8.34       In June 2010, the Hon Bob Katter MP introduced a private member’s Bill, entitled the Constitution Alteration (Just Terms) Bill 2010, into the Commonwealth Parliament. The Bill sought to do two things. First, it sought to alter the Constitution so as to extend the constitutional requirement for just terms to ‘any restrictions on the exercise of property rights’. Secondly, it sought to alter the Constitution so as to ‘prohibit state laws acquiring property or restricting the exercise of property rights of any person, except on just terms’.[50] The first reading speech referred to Mr Spencer’s legal action.[51]

8.35       As at the time of writing, Mr Spencer’s case is before the Federal Court, with Mortimer J scheduled to deliver judgment on 24 July 2015.

8.36       There is no clear boundary between a taking or acquisition of property by government and the regulation of use rights. The way that property rights are envisaged conceptually and politically also drives arguments about which side of the boundary a particular government initiative should fall. O’Connor refers to a ‘shifting paradigm of property rights’ that is ‘increasingly evident in public debates about regulatory changes’:

It used to be assumed that laymen implicitly accepted the molecular conception of property as a ‘discrete asset’, or the whole package of rights in a thing. We are now seeing evidence, in submissions to government inquiries and even in government documents, that the atomic or bundle of rights paradigm and conceptual severance are gaining wide acceptance among landowners affected by regulation. … [T]his changing public perception of property can be expected to make a significant difference to the willingness of citizens to tolerate regulatory interference with their property.[52]

8.37       This chapter considers particular areas of concern in Commonwealth laws affecting real property and the rights of landowners.

Principle of legality

8.38       As discussed in Chapter 7, the principle of statutory interpretation now known as the ‘principle of legality’ provides some protection to vested property rights. Blackstone commented:

So great moreover is the regard of the law for private property, that it will not authorize the least violation of it; no, not even for the general good of the whole community. If a new road, for instance, were to be made through the grounds of a private person, it might perhaps be extensively beneficial to the public; but the law permits no man, or set of men, to do this without consent of the owner of the land … Besides, the public good is in nothing more essentially interested, than in the protection of every individual’s private rights, as modelled by the municipal law. In this and similar cases the legislature alone can, and indeed frequently does, interpose, and compel the individual to acquiesce. But how does it interpose and compel? Not by absolutely stripping the subject of his property in an arbitrary manner; but by giving him a full indemnification and equivalent for the injury thereby sustained … All that the legislature does is to oblige the owner to alienate his possessions for a reasonable price; and even this is an exertion of power, which the legislature indulges with caution, and which nothing but the legislature can perform.[53]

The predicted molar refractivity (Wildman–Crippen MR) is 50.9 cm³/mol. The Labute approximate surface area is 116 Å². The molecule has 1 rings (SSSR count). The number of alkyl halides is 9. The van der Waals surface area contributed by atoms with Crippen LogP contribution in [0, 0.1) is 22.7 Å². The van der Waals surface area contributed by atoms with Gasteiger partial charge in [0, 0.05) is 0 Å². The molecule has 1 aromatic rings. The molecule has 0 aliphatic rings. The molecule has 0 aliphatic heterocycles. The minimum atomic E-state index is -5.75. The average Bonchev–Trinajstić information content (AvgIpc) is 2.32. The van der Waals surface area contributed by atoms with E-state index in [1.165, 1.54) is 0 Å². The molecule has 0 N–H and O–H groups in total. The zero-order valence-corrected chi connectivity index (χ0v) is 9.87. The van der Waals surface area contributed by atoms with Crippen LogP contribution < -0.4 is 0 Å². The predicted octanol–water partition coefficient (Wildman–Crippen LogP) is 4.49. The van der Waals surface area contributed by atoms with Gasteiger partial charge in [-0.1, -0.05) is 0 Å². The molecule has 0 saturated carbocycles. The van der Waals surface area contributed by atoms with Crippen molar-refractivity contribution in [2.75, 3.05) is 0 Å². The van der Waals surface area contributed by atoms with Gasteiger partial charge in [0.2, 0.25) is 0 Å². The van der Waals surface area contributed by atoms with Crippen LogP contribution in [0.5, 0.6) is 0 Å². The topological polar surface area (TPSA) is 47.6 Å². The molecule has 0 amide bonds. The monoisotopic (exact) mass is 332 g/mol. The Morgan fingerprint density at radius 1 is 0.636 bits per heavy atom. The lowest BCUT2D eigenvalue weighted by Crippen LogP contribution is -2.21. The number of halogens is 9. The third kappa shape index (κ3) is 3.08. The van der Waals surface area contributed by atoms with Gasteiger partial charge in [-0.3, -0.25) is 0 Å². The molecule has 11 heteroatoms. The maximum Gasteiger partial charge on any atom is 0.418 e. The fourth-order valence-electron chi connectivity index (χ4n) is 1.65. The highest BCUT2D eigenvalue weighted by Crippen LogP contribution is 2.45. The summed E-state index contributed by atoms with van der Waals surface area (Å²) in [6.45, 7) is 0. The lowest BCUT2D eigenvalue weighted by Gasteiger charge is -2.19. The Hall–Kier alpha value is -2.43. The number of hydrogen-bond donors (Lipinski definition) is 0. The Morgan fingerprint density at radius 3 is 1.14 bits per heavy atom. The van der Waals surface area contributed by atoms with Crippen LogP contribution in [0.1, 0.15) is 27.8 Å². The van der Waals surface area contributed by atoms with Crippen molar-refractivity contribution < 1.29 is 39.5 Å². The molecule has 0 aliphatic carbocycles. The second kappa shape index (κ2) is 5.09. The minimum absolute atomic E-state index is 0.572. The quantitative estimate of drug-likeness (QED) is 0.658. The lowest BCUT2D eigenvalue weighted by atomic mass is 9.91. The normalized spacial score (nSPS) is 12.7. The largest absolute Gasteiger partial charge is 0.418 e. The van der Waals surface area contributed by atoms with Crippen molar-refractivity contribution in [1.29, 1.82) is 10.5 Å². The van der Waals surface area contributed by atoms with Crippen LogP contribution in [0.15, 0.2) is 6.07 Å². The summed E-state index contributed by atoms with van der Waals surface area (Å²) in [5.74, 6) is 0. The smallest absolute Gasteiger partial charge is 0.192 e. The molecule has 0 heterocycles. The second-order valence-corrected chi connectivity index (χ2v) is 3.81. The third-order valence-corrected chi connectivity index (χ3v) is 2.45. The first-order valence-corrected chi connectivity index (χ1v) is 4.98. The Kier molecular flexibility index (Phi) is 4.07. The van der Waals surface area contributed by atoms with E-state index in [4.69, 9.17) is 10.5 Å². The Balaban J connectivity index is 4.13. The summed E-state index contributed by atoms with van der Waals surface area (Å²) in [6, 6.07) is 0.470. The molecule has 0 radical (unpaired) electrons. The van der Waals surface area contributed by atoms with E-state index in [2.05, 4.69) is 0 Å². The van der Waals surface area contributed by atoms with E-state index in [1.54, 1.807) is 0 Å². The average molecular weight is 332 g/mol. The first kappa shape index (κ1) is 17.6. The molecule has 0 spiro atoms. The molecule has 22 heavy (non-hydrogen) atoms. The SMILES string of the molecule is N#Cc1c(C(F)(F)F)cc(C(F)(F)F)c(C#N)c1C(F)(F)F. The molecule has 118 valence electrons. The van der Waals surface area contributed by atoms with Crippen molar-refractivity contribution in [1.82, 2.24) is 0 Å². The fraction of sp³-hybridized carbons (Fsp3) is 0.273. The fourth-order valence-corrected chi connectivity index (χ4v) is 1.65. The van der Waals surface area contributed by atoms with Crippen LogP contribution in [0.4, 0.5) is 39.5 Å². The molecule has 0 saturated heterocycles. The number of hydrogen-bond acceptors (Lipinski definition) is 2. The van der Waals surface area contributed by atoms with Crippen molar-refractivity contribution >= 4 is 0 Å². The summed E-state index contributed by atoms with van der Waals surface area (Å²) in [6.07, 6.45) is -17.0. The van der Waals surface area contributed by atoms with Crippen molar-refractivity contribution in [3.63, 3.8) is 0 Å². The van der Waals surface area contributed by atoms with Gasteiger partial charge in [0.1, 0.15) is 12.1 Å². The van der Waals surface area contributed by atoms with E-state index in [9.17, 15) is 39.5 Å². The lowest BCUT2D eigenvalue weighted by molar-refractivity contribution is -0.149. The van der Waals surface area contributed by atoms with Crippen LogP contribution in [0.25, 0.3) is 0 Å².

8.39       In R & R Fazzolari Ltd v Parramatta City Council, a case which concerned the Parramatta City Council’s attempt to acquire land by compulsory process,  French CJ stated:

Private property rights, although subject to compulsory acquisition by statute, have long been hedged about by the common law with protections. These protections are not absolute but take the form of interpretive approaches where statutes are said to affect such rights. … The attribution by Blackstone, of caution to the legislature in exercising its power over private property, is reflected in what has been called a presumption, in the interpretation of statutes, against an intention to interfere with vested property rights.[54]

International law

8.40       Article 17(2) of the Universal Declaration of Human Rights provides that ‘[n]o one shall be arbitrarily deprived of his property’.[55] This protection is, however, a limited one.

8.41       International instruments cannot be used to ‘override clear and valid provisions of Australian national law’.[56] However, where a statute is ambiguous, courts will generally favour a construction that accords with Australia’s international obligations.[57]

Bills of rights

8.42       As noted in Chapter 7, in other countries, bills of rights or human rights statutes provide some protection to certain rights and freedoms. The European Convention for the Protection of Human Rights and Fundamental Freedoms (European Convention on Human Rights) expressly added a recognition of property rights in Protocol 1, art 1—‘for the peaceful enjoyment of one’s possessions’.[58]